The Nexus zkVM v1.0

The Nexus zkVM (zero-knowledge virtual machine) is a modular, extensible, open-source, highly-parallelized, prover-optimized, contributor-friendly, zkVM written in Rust, focused on performance and security.

Each component of the Nexus zkVM (prover, proof compression, machine architecture, compiler toolchains, witness extraction, precompile system) has been designed and implemented by the Nexus team (opens in a new tab) from the ground-up to maximize security, performance, modularity, and extensibility.

The zkVM aims to offer developers out-of-the-box prover performance and security, designed to power production-grade applications.

v1.0 vs v2.0

This documentation is for the Nexus 1.0. Many improvements to individual components are incoming, and will be featured on the Nexus zkVM 2.0. Expected improvements include:

  1. Prover: A new IVC system upgraded from Nova to HyperNova.
  2. Proof Compression: A second phase of proof compression, on top of the v1.0 O(log(n))O(log(n)) proof compression mechanism, which will bring the proof to O(log(log(n)))O(log(log(n))). That is, a proof of a proof of a proof.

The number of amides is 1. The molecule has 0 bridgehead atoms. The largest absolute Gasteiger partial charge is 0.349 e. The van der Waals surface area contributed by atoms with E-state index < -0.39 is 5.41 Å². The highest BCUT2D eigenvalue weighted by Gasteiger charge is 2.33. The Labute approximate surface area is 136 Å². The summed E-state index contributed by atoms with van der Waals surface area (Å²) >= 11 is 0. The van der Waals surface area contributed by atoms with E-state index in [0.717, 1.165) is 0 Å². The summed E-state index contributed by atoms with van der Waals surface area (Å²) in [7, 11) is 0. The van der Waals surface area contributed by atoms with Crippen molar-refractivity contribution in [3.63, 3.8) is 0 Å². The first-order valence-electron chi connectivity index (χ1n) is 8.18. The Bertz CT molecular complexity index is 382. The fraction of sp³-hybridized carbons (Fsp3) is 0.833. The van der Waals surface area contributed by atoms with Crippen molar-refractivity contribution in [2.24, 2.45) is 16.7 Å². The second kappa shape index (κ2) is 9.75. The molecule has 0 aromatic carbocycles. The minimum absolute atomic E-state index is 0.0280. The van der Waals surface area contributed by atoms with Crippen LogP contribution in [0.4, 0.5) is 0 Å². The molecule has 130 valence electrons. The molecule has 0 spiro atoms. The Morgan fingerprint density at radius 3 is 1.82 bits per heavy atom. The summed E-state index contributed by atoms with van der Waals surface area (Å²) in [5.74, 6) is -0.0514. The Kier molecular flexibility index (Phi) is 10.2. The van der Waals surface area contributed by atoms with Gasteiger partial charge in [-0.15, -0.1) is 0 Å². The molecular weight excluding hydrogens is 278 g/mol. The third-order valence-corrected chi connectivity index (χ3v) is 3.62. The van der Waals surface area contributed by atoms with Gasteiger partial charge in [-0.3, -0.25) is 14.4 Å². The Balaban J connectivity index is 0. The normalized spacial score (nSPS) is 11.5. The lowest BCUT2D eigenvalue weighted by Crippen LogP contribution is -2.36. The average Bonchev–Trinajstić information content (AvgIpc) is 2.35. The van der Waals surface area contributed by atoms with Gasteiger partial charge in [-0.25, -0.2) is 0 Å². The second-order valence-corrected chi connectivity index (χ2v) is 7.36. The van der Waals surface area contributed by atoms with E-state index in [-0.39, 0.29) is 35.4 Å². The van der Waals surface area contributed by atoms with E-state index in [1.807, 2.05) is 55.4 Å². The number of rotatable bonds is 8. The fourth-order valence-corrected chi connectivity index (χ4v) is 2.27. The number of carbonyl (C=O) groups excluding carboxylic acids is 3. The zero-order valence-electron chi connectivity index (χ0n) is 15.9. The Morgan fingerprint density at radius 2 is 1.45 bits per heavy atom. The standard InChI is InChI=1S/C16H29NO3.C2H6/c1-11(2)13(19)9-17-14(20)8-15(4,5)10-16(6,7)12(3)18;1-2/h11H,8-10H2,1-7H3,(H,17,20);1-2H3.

3. NVM: A revised NVM architecture, with a simpler ISA, and an improved compiler toolchain with further prover-related compiler optimizations.
  4. Improved Precompile System: A new library of Nexus precompiles, with in-depth guides showing how to write precompiles in R1CS, Plonkish and AIR.
  5. Memory checking: An upgraded memory checking mechanism that is exponentially more performant than Merkle Trees, based on permutation checks and instruction sorting.
  6. Modularized compiler: A modularized compiler toolchain that will break the Nexus compiler into smaller tools, that developers can use and extend to add support for new ISAs and languages.

Security, Open Science, Open Source

We believe a zkVM's main purpose is to provide an efficient proving mechanism, without compromising on security and correctness. Every component of a zkVM should be powered by open-source, peer-reviewed science and well-understood cryptographic components, with fully security and performance analyses.

The Nexus zkVM features no code obfuscation, no proprietary components, and no closed-source code.

Modularity and Extensibility